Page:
One of the things I appreciate about Linux versus winblowze is that almost everything can be managed and configured from the command line. That means that almost everything can be configured remotely via an SSH login connection. Sometimes it takes a bit of time spent on Internet searches but if you can think of it, it can probably be done from the command line.
Fixing my problem
Sometimes it is necessary to make remote modifications to a desktop using the command line. In this particular case I needed to reduce the number of workspaces on the Xfce panel from 4 to 3 at the request of the user. This is actually easy and only required about 20 minutes of searching on the Internet.
The default workspace count and many other defaults for xfwm4 can be found and changed in the /usr/share/xfwm4/defaults file. So setting “workspace_count=4” to “workspace_count=2” changes the default for all users on the host. The xfconf-query command can be used to query and set various attributes for the xfwm4 window manager. It should be used by the user account that requires the change and not by root.
In the sample below I have first verified the current setting of 4 workspaces, then set the number to 2, and finally verified the new setting.
[user@test1 ~]# xfconf-query -c xfwm4 -p /general/workspace_count 4 [user@test1 ~]# xfconf-query -c xfwm4 -p /general/workspace_count -s 2 [user@test1 ~]# xfconf-query -c xfwm4 -p /general/workspace_count 2 [user@test1 ~]#
This change takes place immediately and is visible to the user without a reboot or even logging out and back in.
So now that I had my problem fixed, I decided to explore the xfconf-query command in a bit more detail. Unfortunately there are no man or info pages for this tool nor is there any documentation in /usr/share. The usual fallback resulted in a little help information.
$ xfconf-query -h Usage: xfconf-query [OPTION…] - Xfconf commandline utility Help Options: -h, --help Show help options Application Options: -V, --version Version information -c, --channel The channel to query/modify -p, --property The property to query/modify -s, --set The new value to set for the property -l, --list List properties (or channels if -c is not specified) -v, --verbose Verbose output -n, --create Create a new property if it does not already exist -t, --type Specify the property value type -r, --reset Reset property -R, --recursive Recursive (use with -r) -a, --force-array Force array even if only one element -T, --toggle Invert an existing boolean property -m, --monitor Monitor a channel for property changes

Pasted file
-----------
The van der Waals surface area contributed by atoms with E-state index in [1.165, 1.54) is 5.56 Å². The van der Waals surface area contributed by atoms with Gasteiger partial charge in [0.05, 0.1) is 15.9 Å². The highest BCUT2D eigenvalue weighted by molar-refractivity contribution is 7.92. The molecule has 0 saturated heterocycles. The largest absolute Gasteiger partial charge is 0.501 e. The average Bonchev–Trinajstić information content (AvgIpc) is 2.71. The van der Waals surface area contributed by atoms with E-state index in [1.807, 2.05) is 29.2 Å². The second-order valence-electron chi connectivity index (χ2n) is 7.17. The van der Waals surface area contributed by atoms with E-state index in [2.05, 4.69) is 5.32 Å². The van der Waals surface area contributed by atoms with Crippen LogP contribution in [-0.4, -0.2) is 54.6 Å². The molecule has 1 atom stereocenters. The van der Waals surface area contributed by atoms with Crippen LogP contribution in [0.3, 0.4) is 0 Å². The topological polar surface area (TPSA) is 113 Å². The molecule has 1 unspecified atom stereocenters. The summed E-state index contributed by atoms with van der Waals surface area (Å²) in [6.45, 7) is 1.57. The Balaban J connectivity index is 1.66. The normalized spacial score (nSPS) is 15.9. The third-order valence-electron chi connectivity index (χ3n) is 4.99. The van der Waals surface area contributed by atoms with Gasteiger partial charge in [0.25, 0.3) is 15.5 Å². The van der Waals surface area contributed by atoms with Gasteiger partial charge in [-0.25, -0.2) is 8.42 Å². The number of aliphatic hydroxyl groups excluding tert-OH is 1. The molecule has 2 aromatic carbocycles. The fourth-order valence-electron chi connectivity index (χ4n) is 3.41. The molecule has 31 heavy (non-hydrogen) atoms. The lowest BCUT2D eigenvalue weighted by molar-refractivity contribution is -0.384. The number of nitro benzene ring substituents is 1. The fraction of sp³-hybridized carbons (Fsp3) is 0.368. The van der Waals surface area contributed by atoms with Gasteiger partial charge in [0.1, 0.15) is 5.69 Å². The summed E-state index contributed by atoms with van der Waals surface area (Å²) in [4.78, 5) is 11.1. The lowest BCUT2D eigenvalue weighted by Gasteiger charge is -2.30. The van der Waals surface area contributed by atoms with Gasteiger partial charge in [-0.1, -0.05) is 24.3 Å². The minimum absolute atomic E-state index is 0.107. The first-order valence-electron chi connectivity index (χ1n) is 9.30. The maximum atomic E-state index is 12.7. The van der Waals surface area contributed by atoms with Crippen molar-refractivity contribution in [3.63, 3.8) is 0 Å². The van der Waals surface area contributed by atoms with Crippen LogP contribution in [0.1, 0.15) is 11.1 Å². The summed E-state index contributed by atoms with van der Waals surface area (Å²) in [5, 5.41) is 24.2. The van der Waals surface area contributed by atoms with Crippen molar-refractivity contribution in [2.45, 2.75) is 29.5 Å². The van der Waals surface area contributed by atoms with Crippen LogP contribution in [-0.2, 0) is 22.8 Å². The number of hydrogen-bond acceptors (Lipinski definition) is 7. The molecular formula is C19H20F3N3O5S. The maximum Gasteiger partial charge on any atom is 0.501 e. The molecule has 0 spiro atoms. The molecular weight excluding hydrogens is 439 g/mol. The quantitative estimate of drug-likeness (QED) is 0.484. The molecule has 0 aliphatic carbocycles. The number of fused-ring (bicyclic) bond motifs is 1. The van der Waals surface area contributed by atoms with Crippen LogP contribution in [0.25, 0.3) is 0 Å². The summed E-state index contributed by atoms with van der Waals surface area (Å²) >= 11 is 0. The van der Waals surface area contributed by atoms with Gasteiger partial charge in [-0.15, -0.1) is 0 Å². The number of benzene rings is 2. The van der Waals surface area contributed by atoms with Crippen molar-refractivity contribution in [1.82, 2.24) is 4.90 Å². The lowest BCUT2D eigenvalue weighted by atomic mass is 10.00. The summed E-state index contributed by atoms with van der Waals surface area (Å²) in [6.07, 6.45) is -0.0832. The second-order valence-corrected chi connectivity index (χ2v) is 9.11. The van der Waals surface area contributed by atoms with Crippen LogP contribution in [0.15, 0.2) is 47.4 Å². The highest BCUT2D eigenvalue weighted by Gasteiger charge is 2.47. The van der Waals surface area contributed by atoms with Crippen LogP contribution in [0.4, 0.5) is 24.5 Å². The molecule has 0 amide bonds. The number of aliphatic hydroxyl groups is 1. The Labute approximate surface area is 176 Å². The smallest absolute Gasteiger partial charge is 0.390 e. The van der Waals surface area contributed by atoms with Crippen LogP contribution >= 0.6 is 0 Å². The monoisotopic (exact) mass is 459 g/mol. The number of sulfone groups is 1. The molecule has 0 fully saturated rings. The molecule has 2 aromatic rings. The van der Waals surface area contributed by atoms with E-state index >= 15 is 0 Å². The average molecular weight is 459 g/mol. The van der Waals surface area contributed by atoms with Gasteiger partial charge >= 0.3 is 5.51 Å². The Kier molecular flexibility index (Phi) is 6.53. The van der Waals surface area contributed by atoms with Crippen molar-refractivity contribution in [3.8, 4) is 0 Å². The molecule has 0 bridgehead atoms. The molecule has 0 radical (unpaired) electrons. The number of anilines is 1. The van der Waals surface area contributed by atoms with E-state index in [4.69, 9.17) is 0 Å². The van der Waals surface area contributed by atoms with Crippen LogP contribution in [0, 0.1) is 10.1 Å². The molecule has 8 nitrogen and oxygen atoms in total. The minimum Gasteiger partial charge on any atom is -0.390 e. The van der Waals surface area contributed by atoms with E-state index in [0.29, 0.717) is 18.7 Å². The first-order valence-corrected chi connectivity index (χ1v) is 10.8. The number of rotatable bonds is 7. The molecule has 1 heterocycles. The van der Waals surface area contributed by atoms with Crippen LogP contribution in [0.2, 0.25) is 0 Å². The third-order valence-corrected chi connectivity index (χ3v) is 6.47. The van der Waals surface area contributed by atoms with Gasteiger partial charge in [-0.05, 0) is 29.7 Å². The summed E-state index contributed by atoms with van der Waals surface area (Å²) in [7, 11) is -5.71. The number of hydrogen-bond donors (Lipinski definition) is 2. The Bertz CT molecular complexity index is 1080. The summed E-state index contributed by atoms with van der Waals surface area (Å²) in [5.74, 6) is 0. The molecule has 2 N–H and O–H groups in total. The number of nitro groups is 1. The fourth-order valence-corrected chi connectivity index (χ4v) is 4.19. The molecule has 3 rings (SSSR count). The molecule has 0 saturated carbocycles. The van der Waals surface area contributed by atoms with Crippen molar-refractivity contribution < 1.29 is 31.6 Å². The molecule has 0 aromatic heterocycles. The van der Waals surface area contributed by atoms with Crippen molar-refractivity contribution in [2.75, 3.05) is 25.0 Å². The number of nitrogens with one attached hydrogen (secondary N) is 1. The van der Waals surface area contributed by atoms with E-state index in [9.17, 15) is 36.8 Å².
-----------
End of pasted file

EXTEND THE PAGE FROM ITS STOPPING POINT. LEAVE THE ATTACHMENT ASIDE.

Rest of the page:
This is not a lot of help but we can figure out a good bit from it anyway.
First, the channels are groupings of properties that can be modified. I made the change above to the “general” channel and the property is “workspace_count”. Let’s look at the complete list of channels.
$ xfconf-query -l Channels: xfwm4 xfce4-keyboard-shortcuts xfce4-notifyd xsettings xfdashboard thunar parole xfce4-panel xfce4-appfinder xfce4-settings-editor xfce4-power-manager xfce4-session keyboards displays keyboard-layout ristretto xfcethemer xfce4-desktop pointers xfce4-settings-manager xfce4-mixer
The properties for a given channel can also be viewed using the following syntax. I have used the less pager because the result is a long stream of data. I have pruned the listing below but left enough that you can see the type of entries you can expect to find.
$ xfconf-query -c xfwm4 -l | less /general/activate_action /general/borderless_maximize /general/box_move /general/box_resize /general/button_layout /general/button_offset <SNIP> /general/workspace_count /general/workspace_names /general/wrap_cycle /general/wrap_layout /general/wrap_resistance /general/wrap_windows /general/wrap_workspaces /general/zoom_desktop (END)
You can explore all the channels in this manner. I discovered that the channels generally correspond to the various settings in the Settings Manager. The properties are the ones that you would set in those dialogs. Note that not all the icons you will find in the Settings Manager dialog window are part of the Xfce desktop so there would be no corresponding channel for them. The Screensaver is one example because it is a generic screensaver and not unique to Xfce. The Settings Manager is just a good central place for Xfce to locate these configuration tools.
I did find a lot of incorrect and poorly documented information on the Internet. The best documentation for Xfce4 is on the Xfce website.